Dakota Kievman

Dakota Kievman considers herself a performer who teaches, not a teacher who performs, hence her small teaching studio. Besides leading a busy schedule of rehearsing in her chamber music groups and as principal second violinist in an orchestra, she also hosts a weekly online Q&A session through Twitch, live-streamed on her YouTube channel and Facebook. She has a few teaching spots open.  Her interview with Applause will be released on March 31st.  Below are some Q&As from us about her –

 

WHAT EDUCATION HAVE YOU COMPLETED AND WHAT AGE DID YOU DECIDE THAT YOU WANTED TO BE A MUSICIAN?

I received my bachelor’s in music from Mason Gross School of the Arts and am in my final semester of my master’s degree at Boyer College of Music at Temple University in Philadelphia.
I am currently in the process of applying for either an Artist Diploma or DMA.  I have been playing the violin since I was 2 years old, so it has been a part of me for basically my entire life.  Early in college I considered other careers but quickly realized I wasn’t happy not pursuing music.  When I didn’t have time to play or practice, I began craving it and that’s when my desire to become a professional musician was solidified, although I think I always knew.

 

WHAT DOES MUSIC MEAN TO YOU?

As a classical musician, musicality is my strength. Perhaps because I started at such a young age, the musical interpretations come naturally to me. The difficult part is sorting out which techniques will amplify that vision. Over the past few years, the array of technical ability that I have gained has been wonderful for my ability as a performer. I have more tools to communicate what I’m saying and my emotions and visions to my audience. It is a little backwards actually, many musicians begin with the technical ability which translates to musical ability. I’ve had to learn to work backward.  Music is my greatest form of communication; it is a bit cliché but there are feelings and ideas that I experience through music that I could never communicate in any other way.

 

WHAT CAREER SUCCESSES ARE YOU MOST PROUD OF HAVING ACCOMPLISHED?  WHAT ARE YOUR NEXT GOALS?

I am proud of my latest work with Lambert Orkis, he coached my friend and colleague Maria (piano) and I in our latest performance together. I think the process opened up a whole new realm of understanding music for me and getting closer to working as one instrument in a chamber music setting. I have a deep love for chamber music and hope to make that a large part of my career.
I actually can tie this into the last question, I am so proud of myself for fighting my performance anxiety, leaving the stable income, and going back to doing what I love and can’t live without. A
couple of years ago, I had my first live solo performance since I left the stage. That concert is very dear to my heart.

Upcoming goals include the launch of my live stream and YouTube channel. I will also be receiving my master’s degree in a few months and that is a huge milestone for me. I also just got my first electric violin and other equipment I need to dabble in other genres which I am really excited about! Although I will never leave the classical music world, I think it’s important to expand skills and diversify interests. I hope to share my first compositions in the near future (we will see how it goes)! I would like to put together a chamber ensemble when I leave school and organize some local and live-streamed concerts next summer, both solo and chamber.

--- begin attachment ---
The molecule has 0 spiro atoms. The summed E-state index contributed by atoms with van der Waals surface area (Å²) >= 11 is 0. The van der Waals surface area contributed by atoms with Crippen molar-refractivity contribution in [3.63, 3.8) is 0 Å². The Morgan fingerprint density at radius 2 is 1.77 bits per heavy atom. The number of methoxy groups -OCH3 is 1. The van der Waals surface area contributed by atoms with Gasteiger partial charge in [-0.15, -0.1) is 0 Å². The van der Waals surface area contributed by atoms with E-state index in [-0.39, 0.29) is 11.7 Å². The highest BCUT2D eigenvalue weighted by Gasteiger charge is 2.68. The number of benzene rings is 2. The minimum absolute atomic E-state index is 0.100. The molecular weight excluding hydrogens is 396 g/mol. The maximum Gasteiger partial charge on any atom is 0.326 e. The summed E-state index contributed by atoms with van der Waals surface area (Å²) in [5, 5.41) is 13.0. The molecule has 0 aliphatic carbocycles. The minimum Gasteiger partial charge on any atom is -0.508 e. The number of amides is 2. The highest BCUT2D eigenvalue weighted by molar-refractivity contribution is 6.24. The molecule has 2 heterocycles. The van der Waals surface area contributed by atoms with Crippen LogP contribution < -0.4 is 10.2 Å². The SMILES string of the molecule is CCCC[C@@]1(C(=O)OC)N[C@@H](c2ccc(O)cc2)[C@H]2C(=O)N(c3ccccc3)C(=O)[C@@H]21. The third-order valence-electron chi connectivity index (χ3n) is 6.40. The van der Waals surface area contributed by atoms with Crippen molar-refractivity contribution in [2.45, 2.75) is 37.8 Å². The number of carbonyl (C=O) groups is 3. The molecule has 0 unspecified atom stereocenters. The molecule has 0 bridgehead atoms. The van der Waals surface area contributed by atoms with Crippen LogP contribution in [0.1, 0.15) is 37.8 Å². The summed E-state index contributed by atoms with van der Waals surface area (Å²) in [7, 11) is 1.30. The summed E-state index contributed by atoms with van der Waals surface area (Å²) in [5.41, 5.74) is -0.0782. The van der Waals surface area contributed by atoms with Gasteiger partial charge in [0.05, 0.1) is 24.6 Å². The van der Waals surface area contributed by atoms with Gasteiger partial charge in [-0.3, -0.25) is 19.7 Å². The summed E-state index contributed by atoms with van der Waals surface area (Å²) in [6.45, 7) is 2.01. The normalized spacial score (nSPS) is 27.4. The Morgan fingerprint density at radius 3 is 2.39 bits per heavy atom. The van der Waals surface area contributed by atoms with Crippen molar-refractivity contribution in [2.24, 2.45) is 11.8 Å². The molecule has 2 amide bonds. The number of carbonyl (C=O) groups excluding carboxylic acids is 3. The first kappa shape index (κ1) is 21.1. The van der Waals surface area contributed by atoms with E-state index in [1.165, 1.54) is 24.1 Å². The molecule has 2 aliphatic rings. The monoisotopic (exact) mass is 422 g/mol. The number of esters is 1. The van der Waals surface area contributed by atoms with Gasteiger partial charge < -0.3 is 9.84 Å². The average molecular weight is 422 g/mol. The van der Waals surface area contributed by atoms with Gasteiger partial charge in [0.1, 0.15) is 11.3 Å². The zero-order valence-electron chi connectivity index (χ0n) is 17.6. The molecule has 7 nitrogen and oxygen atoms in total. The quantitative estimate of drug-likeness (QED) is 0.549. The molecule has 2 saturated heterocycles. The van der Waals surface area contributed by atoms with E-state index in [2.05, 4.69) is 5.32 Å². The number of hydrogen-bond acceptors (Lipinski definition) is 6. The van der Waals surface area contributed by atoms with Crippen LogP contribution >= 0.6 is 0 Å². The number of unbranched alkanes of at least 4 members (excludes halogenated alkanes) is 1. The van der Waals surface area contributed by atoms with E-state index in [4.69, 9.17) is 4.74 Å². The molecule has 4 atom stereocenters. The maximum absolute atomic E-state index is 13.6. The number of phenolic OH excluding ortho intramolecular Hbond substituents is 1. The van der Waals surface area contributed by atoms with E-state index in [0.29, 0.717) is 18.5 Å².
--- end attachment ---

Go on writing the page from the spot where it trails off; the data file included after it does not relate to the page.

IN WHAT WAYS ARE YOU MAKING A DIFFERENCE IN PEOPLE’S LIVES THROUGH YOUR MUSIC CAREER?

I love impacting the emotions of my audience, allowing them to experience what they will in their heads while the room is silent and my violin is the only sound. I think there’s something so meditative and special about the concert experience that I wish could be accessible to all people. I hope to make that possible, sharing how that experience can be so wonderful to those who may “not like” classical music or who might not have access to it. I also have some top secret plans to help music education become more accessible as well. I also hope one day to help those who are experiencing the kind of performance anxiety that I experienced.

 

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This movement is held so close to my heart. The piece holds so much conflict in dynamic, color, and mood, yet it simultaneously holds a continuity that reveals a story. Though the music holds a sense of loneliness and sadness, it holds onto a glimmer of hope throughout its entirety.

 

We rehearsed this piece throughout the pandemic, as time passed I realized the relatability to the situation at hand, not only with this piece but with the entire program which contained Mozart 301 and 302 as well as the first movement of the Bruch violin concerto and Brahms Hungarian Dance No 2. The program began to unfold as a journey through 2020 which I will release in its entirety shortly.

This movement in particular represented the period of time when the pandemic was realized, and quarantine began. You will see there is a prologue to this and an epilogue in the movements surrounding it.

Current events aside, Maria and I work so well together as an ensemble, we truly become one instrument throughout this concert, collaborating rather than accompanying. The first half of the concert is up on my YouTube and the second half will be released in mid-January.

 

Learn more about Dakota Kievman:

Website   |   Facebook  |   YouTube   |   Instagram

 

Learn more about Applause to the Musician Interview: http://bit.ly/2UaIuxf

Join Applause to the Musician Facebook: http://bit.ly/2Fq49Ii

Join Applause to the Musician Instagram: http://bit.ly/2HSByOE

Twitter: https://twitter.com/ApplauseTo

 

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